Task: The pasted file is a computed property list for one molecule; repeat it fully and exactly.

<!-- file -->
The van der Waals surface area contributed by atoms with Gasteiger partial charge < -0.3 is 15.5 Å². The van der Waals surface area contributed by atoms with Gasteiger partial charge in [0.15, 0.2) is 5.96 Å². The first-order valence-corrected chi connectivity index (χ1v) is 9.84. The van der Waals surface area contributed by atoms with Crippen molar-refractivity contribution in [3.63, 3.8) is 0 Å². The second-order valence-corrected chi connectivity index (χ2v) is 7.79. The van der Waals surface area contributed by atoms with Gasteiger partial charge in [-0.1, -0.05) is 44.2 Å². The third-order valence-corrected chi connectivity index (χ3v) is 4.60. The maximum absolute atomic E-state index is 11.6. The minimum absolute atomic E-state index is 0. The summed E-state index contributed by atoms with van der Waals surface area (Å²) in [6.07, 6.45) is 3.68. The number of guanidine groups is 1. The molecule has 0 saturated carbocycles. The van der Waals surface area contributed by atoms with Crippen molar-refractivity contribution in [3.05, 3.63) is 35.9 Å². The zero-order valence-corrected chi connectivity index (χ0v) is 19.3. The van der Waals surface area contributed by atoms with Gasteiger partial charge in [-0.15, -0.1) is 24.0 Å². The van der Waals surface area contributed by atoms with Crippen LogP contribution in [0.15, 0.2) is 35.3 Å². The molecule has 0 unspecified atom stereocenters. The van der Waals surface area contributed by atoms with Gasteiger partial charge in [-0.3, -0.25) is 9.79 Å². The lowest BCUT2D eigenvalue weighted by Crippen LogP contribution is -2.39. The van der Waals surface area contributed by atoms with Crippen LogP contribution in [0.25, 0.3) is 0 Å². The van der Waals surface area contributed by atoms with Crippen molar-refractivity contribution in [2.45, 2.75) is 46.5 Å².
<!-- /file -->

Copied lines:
The van der Waals surface area contributed by atoms with Gasteiger partial charge < -0.3 is 15.5 Å². The van der Waals surface area contributed by atoms with Gasteiger partial charge in [0.15, 0.2) is 5.96 Å². The first-order valence-corrected chi connectivity index (χ1v) is 9.84. The van der Waals surface area contributed by atoms with Crippen molar-refractivity contribution in [3.63, 3.8) is 0 Å². The second-order valence-corrected chi connectivity index (χ2v) is 7.79. The van der Waals surface area contributed by atoms with Gasteiger partial charge in [-0.1, -0.05) is 44.2 Å². The third-order valence-corrected chi connectivity index (χ3v) is 4.60. The maximum absolute atomic E-state index is 11.6. The minimum absolute atomic E-state index is 0. The summed E-state index contributed by atoms with van der Waals surface area (Å²) in [6.07, 6.45) is 3.68. The number of guanidine groups is 1. The molecule has 0 saturated carbocycles. The van der Waals surface area contributed by atoms with Crippen molar-refractivity contribution in [3.05, 3.63) is 35.9 Å². The zero-order valence-corrected chi connectivity index (χ0v) is 19.3. The van der Waals surface area contributed by atoms with Gasteiger partial charge in [-0.15, -0.1) is 24.0 Å². The van der Waals surface area contributed by atoms with Crippen LogP contribution in [0.15, 0.2) is 35.3 Å². The molecule has 0 unspecified atom stereocenters. The van der Waals surface area contributed by atoms with Gasteiger partial charge in [-0.3, -0.25) is 9.79 Å². The lowest BCUT2D eigenvalue weighted by Crippen LogP contribution is -2.39. The van der Waals surface area contributed by atoms with Crippen LogP contribution in [0.25, 0.3) is 0 Å². The van der Waals surface area contributed by atoms with Crippen molar-refractivity contribution in [2.45, 2.75) is 46.5 Å².